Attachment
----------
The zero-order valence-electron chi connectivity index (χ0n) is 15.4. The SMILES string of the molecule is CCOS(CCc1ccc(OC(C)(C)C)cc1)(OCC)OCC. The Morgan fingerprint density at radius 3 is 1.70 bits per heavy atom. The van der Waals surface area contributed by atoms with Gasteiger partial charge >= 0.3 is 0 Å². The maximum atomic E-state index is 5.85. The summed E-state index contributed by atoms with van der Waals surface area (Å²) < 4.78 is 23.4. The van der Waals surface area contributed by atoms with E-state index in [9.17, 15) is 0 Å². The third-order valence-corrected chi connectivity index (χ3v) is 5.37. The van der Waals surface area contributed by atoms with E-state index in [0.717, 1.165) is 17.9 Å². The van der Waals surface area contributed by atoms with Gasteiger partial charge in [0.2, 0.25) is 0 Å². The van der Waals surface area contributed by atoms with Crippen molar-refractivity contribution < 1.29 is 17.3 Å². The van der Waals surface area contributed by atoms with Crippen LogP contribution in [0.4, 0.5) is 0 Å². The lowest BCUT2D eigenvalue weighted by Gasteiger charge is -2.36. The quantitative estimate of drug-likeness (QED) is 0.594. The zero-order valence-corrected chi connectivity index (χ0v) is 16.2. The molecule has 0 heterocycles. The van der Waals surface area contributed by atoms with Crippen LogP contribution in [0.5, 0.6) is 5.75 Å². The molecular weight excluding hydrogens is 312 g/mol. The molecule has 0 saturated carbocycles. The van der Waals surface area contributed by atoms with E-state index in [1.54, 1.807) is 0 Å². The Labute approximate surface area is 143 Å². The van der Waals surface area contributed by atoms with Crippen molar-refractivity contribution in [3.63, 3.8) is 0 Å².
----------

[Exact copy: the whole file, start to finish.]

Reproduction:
The zero-order valence-electron chi connectivity index (χ0n) is 15.4. The SMILES string of the molecule is CCOS(CCc1ccc(OC(C)(C)C)cc1)(OCC)OCC. The Morgan fingerprint density at radius 3 is 1.70 bits per heavy atom. The van der Waals surface area contributed by atoms with Gasteiger partial charge >= 0.3 is 0 Å². The maximum atomic E-state index is 5.85. The summed E-state index contributed by atoms with van der Waals surface area (Å²) < 4.78 is 23.4. The van der Waals surface area contributed by atoms with E-state index in [9.17, 15) is 0 Å². The third-order valence-corrected chi connectivity index (χ3v) is 5.37. The van der Waals surface area contributed by atoms with E-state index in [0.717, 1.165) is 17.9 Å². The van der Waals surface area contributed by atoms with Gasteiger partial charge in [0.2, 0.25) is 0 Å². The van der Waals surface area contributed by atoms with Crippen molar-refractivity contribution < 1.29 is 17.3 Å². The van der Waals surface area contributed by atoms with Crippen LogP contribution in [0.4, 0.5) is 0 Å². The lowest BCUT2D eigenvalue weighted by Gasteiger charge is -2.36. The quantitative estimate of drug-likeness (QED) is 0.594. The zero-order valence-corrected chi connectivity index (χ0v) is 16.2. The molecule has 0 heterocycles. The van der Waals surface area contributed by atoms with Crippen LogP contribution in [0.5, 0.6) is 5.75 Å². The molecular weight excluding hydrogens is 312 g/mol. The molecule has 0 saturated carbocycles. The van der Waals surface area contributed by atoms with E-state index in [1.54, 1.807) is 0 Å². The Labute approximate surface area is 143 Å². The van der Waals surface area contributed by atoms with Crippen molar-refractivity contribution in [3.63, 3.8) is 0 Å².